All this makes it difficult to write about such matters. Possibly it’s my scientific background that makes me feel very uneasy when terms are discussed and debated that have not been defined. When we talk about fiction, we speak all the time of “plot”. But what do we mean?

This lack of definition of “plot” is the first thing – though by no means the only thing – that worried me about this recent article by Tim Lott. For those unwilling to click on links, let me summarise as best I can what I think it says. Mr Lott first refers to a recent report by the Arts Council that tells us sales of literary fiction have declined sharply in Britain; he then rejects the idea that literary authors ought to be subsidised, and proposes instead that they write “better books”. By which he means that they should focus more on plot. For to neglect plot is, he thinks, poor craftsmanship.

(I may have misinterpreted Mr Lott, or I may be caricaturing what he is saying. If so, both misinterpretation and caricature are unintentional. But I have at least provided a link to the article, so curious readers may easily satisfy themselves on this point.)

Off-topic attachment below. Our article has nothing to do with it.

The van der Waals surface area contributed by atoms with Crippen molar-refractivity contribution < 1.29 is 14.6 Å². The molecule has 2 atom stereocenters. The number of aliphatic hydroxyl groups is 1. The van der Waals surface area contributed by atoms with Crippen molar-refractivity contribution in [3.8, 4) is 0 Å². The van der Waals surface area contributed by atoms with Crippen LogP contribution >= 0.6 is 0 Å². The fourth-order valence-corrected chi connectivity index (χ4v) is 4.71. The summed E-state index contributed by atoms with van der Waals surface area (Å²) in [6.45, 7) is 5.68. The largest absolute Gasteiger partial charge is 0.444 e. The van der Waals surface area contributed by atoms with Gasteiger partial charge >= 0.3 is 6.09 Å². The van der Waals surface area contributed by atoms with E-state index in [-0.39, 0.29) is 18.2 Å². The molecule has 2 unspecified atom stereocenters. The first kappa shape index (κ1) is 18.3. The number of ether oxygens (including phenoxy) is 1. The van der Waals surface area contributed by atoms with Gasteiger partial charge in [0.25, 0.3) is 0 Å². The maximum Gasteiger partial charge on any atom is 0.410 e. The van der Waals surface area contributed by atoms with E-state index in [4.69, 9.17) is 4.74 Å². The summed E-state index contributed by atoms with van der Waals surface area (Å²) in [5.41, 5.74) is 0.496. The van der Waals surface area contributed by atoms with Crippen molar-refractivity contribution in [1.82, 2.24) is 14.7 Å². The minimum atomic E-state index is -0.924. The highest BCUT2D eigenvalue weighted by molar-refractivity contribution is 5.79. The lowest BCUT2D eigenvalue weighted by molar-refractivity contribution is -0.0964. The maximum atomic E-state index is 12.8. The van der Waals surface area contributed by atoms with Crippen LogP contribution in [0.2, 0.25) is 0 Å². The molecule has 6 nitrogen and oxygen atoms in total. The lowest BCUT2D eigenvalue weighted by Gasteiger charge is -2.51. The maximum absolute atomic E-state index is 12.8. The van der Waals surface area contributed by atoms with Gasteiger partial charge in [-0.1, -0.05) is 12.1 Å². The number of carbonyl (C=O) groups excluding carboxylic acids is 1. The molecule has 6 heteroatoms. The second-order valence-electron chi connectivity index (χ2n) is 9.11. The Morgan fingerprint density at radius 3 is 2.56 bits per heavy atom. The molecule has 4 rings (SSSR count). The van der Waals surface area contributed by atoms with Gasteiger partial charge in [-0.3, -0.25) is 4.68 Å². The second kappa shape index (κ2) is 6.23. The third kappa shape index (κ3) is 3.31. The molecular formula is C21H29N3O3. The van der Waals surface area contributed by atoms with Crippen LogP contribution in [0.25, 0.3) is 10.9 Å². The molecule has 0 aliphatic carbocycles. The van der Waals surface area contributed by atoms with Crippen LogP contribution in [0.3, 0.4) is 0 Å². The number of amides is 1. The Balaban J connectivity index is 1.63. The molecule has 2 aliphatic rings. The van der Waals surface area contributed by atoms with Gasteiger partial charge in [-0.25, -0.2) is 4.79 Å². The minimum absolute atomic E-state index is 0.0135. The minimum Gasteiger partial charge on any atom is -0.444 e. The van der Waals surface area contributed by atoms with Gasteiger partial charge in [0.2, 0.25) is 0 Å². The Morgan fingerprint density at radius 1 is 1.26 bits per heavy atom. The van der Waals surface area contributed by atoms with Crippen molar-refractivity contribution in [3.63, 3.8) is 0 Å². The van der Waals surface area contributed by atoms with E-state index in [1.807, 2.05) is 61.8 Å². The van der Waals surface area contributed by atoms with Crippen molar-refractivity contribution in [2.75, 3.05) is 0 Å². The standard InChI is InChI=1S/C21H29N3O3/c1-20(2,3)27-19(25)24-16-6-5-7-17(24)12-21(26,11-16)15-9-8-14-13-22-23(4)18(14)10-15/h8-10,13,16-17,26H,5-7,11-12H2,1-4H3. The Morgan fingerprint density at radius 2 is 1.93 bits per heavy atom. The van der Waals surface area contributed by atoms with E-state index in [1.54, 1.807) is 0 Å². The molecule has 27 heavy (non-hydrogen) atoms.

Quite apart from the lack of definition of “plot”, there is also another term that Mr Lott uses quite freely, and which, I believe, the Arts Council report to which he refers also uses quite freely; but which, too, is undefined: “literary fiction”. While I think I know what “plot” is, even without a working definition, I honestly have no idea what “literary fiction” means. Presumably it is some category of fiction – a genre; but genres are defined by content: horror, thriller, romance, western, science fiction, fantasy, erotica – all of these and more are defined by the nature of the content. But is there any element of the content of a work of fiction that defines it as “literary”?

The only reasonable definition of “literary fiction” I can think of is “fiction that has, or aspires to have, literary qualities”. This is not, I agree, a very good definition, as it raises, but leaves unanswered, the question of what we mean by “literary quality”, but I don’t think I can be taken to task for not providing a good watertight definition of a term when the term itself is not mine, and not one I would ever think of using. But if “literary fiction” is indeed fiction that has, or aspires to having, literary qualities (however we define them), then “literary fiction” seems to me to be about as meaningful as “artistic art”, or “musical music”.

And then, “better books”. By which Mr Lott means “books with more plot”. And his implication that the stronger the element of plot, the greater the craftsmanship. I was going to write a refutation of these assertions, but now I come to it, I really don’t think it’s worthwhile: it’s hardly difficult to find a great many very prominent counter-examples in literary history.

Now, we are not talking here about the opinions of some bloke from down the pub: Tim Lott is an eminent author, and teaches postgraduate students in possibly the most prestigious creative writing course in Britain. And I find it profoundly depressing to see someone in so eminent a position saying such things.